When the level of overweight Americans reaches epidemic proportions, we really must sit up and take notice. According to the Gallup-Healthways Well-Being Index1, more than 6 in 10 adults in the U.S. were either overweight or obese in 2010. Individual BMI values of 30 or above are classified as “obese,” 25 to 29.9 as “overweight,” and 18.5 to 24.9 as “normal weight.”

It appears that Black Americans face the greatest struggle with their weight, with 36% obese in 2010. Low-income Americans and adults aged 45 to 64 also rank among the most obesity-prone. However, the likelihood of becoming overweight decreases as income rises. The groups least likely to get fat are high-income Americans, young adults, and Asian Americans.

We might speculate that greater income is linked to a higher level of health/nutrition education, which clearly helps combat this issue. The lack of health information, on the other hand, appears to be harmful not only from a wellness standpoint, but from an economic one too.

With obese people at risk for a plethora of chronic illnesses, we see a shocking increase in healthcare spending. In fact, a Gallup analysis2 found that if the 10 most obese U.S. cities reduced their rates to the national average, they could collectively save about $500 million in annual healthcare costs.

But there may be good news. The recently enacted healthcare law requires some health insurance plans to offer free preventive services─including weight loss counseling─which may yet have a positive influence on American eating/exercise habits─especially among the low-income Americans who are most likely to be both obese and uninsured.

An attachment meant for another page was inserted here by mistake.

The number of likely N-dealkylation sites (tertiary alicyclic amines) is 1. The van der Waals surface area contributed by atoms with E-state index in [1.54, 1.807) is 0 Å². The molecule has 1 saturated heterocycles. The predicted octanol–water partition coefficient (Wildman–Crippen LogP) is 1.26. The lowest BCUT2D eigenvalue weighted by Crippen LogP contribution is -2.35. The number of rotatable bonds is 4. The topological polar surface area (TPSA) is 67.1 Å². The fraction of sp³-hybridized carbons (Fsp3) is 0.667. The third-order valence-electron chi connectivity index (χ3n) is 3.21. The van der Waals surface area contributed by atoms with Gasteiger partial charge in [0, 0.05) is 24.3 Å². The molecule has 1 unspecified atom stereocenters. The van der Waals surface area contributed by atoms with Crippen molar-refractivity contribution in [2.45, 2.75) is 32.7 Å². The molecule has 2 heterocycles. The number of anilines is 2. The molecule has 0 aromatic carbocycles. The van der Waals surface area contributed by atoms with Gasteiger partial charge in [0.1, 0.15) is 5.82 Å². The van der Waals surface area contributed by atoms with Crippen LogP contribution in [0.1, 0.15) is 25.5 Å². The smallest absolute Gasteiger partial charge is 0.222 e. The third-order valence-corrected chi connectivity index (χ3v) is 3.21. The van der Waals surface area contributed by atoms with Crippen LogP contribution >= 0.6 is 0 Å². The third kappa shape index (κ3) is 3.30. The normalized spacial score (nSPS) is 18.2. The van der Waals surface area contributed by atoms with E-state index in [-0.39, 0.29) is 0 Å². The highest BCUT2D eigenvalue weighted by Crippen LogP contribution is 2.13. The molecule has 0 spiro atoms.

Additionally, the International Food Information Council Foundation 2010 Food & Health Survey3 found that 70% of Americans are concerned about extra pounds, and nearly 80% are actively trying to lose─or at least maintain─their weight. How? Mostly by changing the amount and type of food they eat, as well as excercising more.

We can spot progress in other directions too. For example, the 2010 Dietary Guidelines for Americans are now communicating to an overweight/obese American population, advocating a “total diet” approach for improving health. And, in early 2010, new healthcare legislation was enacted requiring calorie counts at restaurant chains─a very big step.

So, while we seem to be in a downward spiral, there are some positive, viable indicators that we will get American weight and health back on track. For the optimistic among us, hope─as always─springs eternal.

2 http://gmj.gallup.com/content/145778/Cost-Obesity-Cities.aspxFirefoxHTML%5CShell%5COpen%5CCommand

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